Three Steps (and Stories) to Resolve Anger Successfully
Recognize the Value of Conflict
We need to admit that we do harbor anger (if that is the case) and get rid of it in order to regain a positive perspective. Anger makes an excellent opportunity to reassess our values and priorities.
Choose your values before you become angry. Does self-protection outweigh honesty? Does being right usurp kindness? Do I prize power over others and position more than humility? We are not on vantage ground unless we act from previously chosen Biblical values in harmony with God.
Private Desmond Doss was recognized as a World War II hero for many decades because President Truman had awarded him the prestigious Medal of Honor. When he enlisted in the army as a non-combatant medic, his bunkmates treated badly. When Doss knelt down to pray, his fellow troops would mock him by throwing shoes at him, or making cruel remarks. Doss refused to carry a weapon and chose not to kill an enemy soldier. His commanding officer tried to get him court marshalled for keeping the Sabbath. Doss simply continued to perform his daily duties faithfully as he cared for the ailments of his fellow soldiers. Slowly, he gained the respect of some in his platoon. In the battle of Okinawa, Japan, under enemy fire, Doss crawled up a steep hill and rescued between fifty and a hundred men. He would help any wounded soldier he could, American or Japanese. At one point, multiple shrapnel entered his body and he could not walk anymore. While being carried out on a stretcher, he saw another wounded soldier who was worse off than he was. Doss ordered that his attendant take him off the stretcher and carry the more severely wounded solder out instead, while Doss waited for them to return. Doss finally managed to crawl to safety.1
Dealing with others’ anger or our own requires courage. Doss preached values of faith, kindness, unselfish service, and obedience to God. Those ideals enabled him to survive others’ rudeness. What values and priorities have you chosen?
Be the One
Anger also challenges us to be bold and not allow others to define us. It was late in the evening and I was the only recovering patient waiting to go home. Glancing at the nametag of my nurse, I inquired, “So, Jenifer, what led you to enter the noble profession of nursing?” Jenifer responded without hesitation, “I have always been a caring person. When I had my first baby, the nurses treated me so gruffly. I decided no human being should receive that type of treatment. I would be one of the nurses who genuinely cared for the sick and make a difference.” I think of Jenifer’s response when I am tempted to sulk and complain after a lack of communication or a nasty remark. It reminds me that I can chose to not let another’s rudeness or mistreatment define me. I can seize the opportunity with the response that makes this world a better place.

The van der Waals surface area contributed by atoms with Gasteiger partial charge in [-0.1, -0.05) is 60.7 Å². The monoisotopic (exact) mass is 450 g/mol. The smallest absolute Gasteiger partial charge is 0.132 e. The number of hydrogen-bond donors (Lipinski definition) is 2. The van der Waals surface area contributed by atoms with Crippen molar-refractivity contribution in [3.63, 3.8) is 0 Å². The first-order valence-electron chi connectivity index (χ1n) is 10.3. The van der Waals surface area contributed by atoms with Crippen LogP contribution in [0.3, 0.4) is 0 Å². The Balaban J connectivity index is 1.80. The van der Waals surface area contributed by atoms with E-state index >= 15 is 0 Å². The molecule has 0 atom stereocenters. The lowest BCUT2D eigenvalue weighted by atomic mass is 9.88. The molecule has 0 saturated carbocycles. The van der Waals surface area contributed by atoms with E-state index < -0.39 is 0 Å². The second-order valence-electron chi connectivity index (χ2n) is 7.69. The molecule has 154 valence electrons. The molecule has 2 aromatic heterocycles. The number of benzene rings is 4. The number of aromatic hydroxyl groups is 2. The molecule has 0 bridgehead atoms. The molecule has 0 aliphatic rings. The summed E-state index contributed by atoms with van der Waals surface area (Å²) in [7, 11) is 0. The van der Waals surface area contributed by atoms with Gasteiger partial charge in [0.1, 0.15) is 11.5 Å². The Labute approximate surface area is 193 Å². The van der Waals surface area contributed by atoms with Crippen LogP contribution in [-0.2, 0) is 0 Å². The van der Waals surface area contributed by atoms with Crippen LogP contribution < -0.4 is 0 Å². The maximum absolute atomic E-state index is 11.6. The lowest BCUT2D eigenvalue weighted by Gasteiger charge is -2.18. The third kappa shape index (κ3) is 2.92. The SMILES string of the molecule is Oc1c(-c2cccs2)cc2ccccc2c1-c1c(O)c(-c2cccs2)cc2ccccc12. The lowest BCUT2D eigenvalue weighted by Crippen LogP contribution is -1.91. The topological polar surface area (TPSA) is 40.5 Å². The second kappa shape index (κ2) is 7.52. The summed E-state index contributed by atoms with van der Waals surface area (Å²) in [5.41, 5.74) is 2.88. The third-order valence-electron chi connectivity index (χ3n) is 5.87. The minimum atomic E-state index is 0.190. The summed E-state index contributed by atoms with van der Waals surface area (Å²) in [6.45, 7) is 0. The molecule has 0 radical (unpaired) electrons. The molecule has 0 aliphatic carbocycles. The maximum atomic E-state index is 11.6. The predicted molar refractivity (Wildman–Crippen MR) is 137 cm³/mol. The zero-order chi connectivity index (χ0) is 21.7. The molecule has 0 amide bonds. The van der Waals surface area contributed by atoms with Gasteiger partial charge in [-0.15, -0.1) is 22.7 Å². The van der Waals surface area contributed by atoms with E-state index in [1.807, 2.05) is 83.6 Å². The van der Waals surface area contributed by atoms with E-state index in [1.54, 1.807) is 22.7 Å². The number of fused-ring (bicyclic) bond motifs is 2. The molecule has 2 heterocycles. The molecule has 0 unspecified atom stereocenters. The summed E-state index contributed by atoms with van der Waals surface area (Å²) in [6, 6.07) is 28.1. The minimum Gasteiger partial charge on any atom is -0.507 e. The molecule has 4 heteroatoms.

See Humility as a Virtue
You would have admired ten-year-old Valerie even if she was a stunted child with multiple deformities. Though she moved awkwardly due to her disabilities, Valerie possessed a very winsome smile that lit up the hospital ward where she stayed. Shuffling around the ward, she helped other children. Her father called her “Beautiful” when he often visited her. Her mother rarely ventured to call. When some rude person blurted out the question, “What’s wrong with you?’’ she replied, “I’d be glad to tell you if you have all day. But if you only have a few minutes, I will tell you what is beautiful about me!”2
Humility causes us to acknowledge our weakness and rejection. Equally important, humility enables to focus on our strengths and find acceptable service that we can actually do.
Psychologist Les Carter has observed that in order for us to forgive, we must appreciate humility as a virtue and not a weakness. To be humble is not to surrender our rights, but it is the preservation of self-control under provocation. Humility is others focused but also acknowledges one’s needs, shortcomings, and strengths. When we speak assertively but sweetly, it will be with the understanding that others still may choose to disagree. We commit to lifelong improvement while realizing that we will never have a problem free life. We see our unhealthy anger for what it is: self-destructive and harmful to others.
Avoid Five Pitfalls in Processing Anger